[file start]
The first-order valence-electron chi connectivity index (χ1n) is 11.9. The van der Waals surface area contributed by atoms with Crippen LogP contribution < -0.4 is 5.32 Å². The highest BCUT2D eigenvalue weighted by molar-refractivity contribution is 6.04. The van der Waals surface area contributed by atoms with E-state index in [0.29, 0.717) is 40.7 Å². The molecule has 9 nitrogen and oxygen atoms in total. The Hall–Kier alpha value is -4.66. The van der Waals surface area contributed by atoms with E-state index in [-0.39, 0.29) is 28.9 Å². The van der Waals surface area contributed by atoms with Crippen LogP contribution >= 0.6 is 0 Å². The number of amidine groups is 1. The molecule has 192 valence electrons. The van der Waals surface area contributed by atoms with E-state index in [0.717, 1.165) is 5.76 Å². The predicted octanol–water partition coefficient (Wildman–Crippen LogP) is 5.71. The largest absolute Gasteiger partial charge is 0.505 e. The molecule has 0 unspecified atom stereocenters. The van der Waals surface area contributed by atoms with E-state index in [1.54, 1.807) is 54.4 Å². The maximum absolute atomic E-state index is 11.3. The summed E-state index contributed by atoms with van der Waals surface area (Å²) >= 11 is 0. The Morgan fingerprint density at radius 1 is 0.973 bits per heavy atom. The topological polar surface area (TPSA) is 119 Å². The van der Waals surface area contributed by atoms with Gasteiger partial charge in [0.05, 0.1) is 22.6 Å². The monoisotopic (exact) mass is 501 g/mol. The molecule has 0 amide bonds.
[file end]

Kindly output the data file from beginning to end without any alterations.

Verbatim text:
The first-order valence-electron chi connectivity index (χ1n) is 11.9. The van der Waals surface area contributed by atoms with Crippen LogP contribution < -0.4 is 5.32 Å². The highest BCUT2D eigenvalue weighted by molar-refractivity contribution is 6.04. The van der Waals surface area contributed by atoms with E-state index in [0.29, 0.717) is 40.7 Å². The molecule has 9 nitrogen and oxygen atoms in total. The Hall–Kier alpha value is -4.66. The van der Waals surface area contributed by atoms with E-state index in [-0.39, 0.29) is 28.9 Å². The van der Waals surface area contributed by atoms with Crippen LogP contribution >= 0.6 is 0 Å². The number of amidine groups is 1. The molecule has 192 valence electrons. The van der Waals surface area contributed by atoms with E-state index in [0.717, 1.165) is 5.76 Å². The predicted octanol–water partition coefficient (Wildman–Crippen LogP) is 5.71. The largest absolute Gasteiger partial charge is 0.505 e. The molecule has 0 unspecified atom stereocenters. The van der Waals surface area contributed by atoms with E-state index in [1.54, 1.807) is 54.4 Å². The maximum absolute atomic E-state index is 11.3. The summed E-state index contributed by atoms with van der Waals surface area (Å²) >= 11 is 0. The Morgan fingerprint density at radius 1 is 0.973 bits per heavy atom. The topological polar surface area (TPSA) is 119 Å². The van der Waals surface area contributed by atoms with Gasteiger partial charge in [0.05, 0.1) is 22.6 Å². The monoisotopic (exact) mass is 501 g/mol. The molecule has 0 amide bonds.